Hiring the best employees and retaining them is job number one on many company priority lists these days. And the competitive labor market will only tighten thanks to one prevalent workplace trend–Baby Boomers are retiring at a rate greater than new entrants are coming into the workforce.
That’s why becoming adept at proactively recruiting talent is one of the most important skills leaders with hiring responsibilities can develop today.
Research from a giant survey conducted by LinkedIn will help you kick-start that effort. The study included over 14,000 professionals and recent job switchers and mined insights about their job-seeking attitudes and habits.
What follows are the best insights/advice from the study on how to improve your recruiting efforts at each key stage of the employee recruitment process.
Be intentional about how you get the conversation started with job candidates.
Organizations best at recruiting talent never have an off-season. They are constantly engaged in outreach efforts. To make the best of your proactive efforts on this front, know that prospects want to hear directly from the hiring manager during that outreach (56 percent said they’re more likely to respond if they do hear direct from “the boss”).
Furthermore, in that first outreach message candidates want a lot of information (primarily job details, salary range, and company overview). However, this doesn’t mean you have to give all that information. In fact, the LinkedIn study points out you should hold back something intriguing–like salary details, while still being very informative. Doing so piques interest.
The study also encourages using more personal touches too, such as addressing the candidates with “You” sentences (like “You have the marketing expertise to head our team” versus “I have a marketing job that pays X”) and subtly sharing something specific you’ve learned about them.
Your website should inspire potential candidates to apply.
Not surprisingly, candidates gather a lot of information before inquiring or applying and their primary source of information is your company’s website.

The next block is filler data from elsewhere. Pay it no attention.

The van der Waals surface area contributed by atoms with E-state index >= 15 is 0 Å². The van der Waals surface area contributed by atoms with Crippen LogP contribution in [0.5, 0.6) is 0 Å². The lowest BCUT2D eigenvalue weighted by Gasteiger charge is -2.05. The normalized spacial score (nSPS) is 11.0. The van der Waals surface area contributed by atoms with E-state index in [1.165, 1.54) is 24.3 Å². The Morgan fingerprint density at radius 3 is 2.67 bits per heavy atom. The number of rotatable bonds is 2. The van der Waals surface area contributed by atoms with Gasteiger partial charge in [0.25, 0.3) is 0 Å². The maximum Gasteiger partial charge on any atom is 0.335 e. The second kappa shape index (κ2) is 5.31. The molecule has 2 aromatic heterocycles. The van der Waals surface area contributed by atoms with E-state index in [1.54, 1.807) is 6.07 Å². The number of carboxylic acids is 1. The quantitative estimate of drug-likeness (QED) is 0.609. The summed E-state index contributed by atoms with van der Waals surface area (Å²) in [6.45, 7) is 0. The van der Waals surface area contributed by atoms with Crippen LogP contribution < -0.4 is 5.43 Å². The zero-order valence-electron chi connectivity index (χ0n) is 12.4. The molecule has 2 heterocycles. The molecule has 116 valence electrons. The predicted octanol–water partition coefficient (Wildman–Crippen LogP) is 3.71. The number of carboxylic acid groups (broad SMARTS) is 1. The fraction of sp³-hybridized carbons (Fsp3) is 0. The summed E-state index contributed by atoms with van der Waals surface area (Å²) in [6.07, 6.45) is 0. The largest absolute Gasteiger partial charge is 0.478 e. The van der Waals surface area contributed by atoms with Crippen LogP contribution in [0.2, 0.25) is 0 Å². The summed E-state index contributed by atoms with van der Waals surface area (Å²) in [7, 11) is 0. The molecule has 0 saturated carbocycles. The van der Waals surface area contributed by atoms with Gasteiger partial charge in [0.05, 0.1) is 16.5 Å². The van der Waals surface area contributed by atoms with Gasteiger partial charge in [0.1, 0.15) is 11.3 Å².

So be sure to invest in your website to make it look modern and visually attractive. Give tips on how candidates can navigate the interviewing process. Share authentic employee stories and testimonials and be brutally honest with the stories you tell to create a genuine and memorable experience for candidates.
Employee websites tend to all look alike–don’t miss the opportunity to stand out.
Deliver a great interview experience.
On average, it takes two to three months for candidates to move from application to hire. During that time, they have three interviews on average–84 percent of candidates say they’re satisfied with that number.
Do better. Do due diligence but keep the process moving along. A crisp process will delight.
During the interview, provide details on the role (candidates desperately want that at this stage) and be prepared to succinctly and powerfully articulate your company’s mission and vision.
After the interview, give candidates the opportunity to see the office space and more viscerally imagine what it would be like to work there. The majority (51 percent) want the chance to do this. Additionally, it scores big points with candidates when they’re given access to leadership and when the interviewer follows up promptly–and does so while also offering feedback on how the candidate did in the interview.
The bottom line in this critical stage is that you have to nail it if you want to win the best talent to your side. A whopping 65 percent say a bad interview experience makes them lose interest in the company.
Sealing the deal is about more than just money.
At this stage, it is, of course, important to talk money. But even more important is to reaffirm how the job fits with the candidate’s skills and interests and to reinforce exactly what the growth opportunities are that lay ahead. While candidates are certainly attracted by money, a surprising 56 percent say the number one reason they stay is for the opportunity to continue learning and growing.
To reel the candidate in, the study also noted the importance of dialing up the flexibility offered in the job, and again, reinforcing the companies mission and values in a compelling way.
Every stage of the talent recruitment process is critical if you want to compete effectively in The Great Talent Game. Now, you have a playbook.
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This article by Scott Mautz also appeared on Inc.com. To read more Inc. articles by Scott Mautz, click here.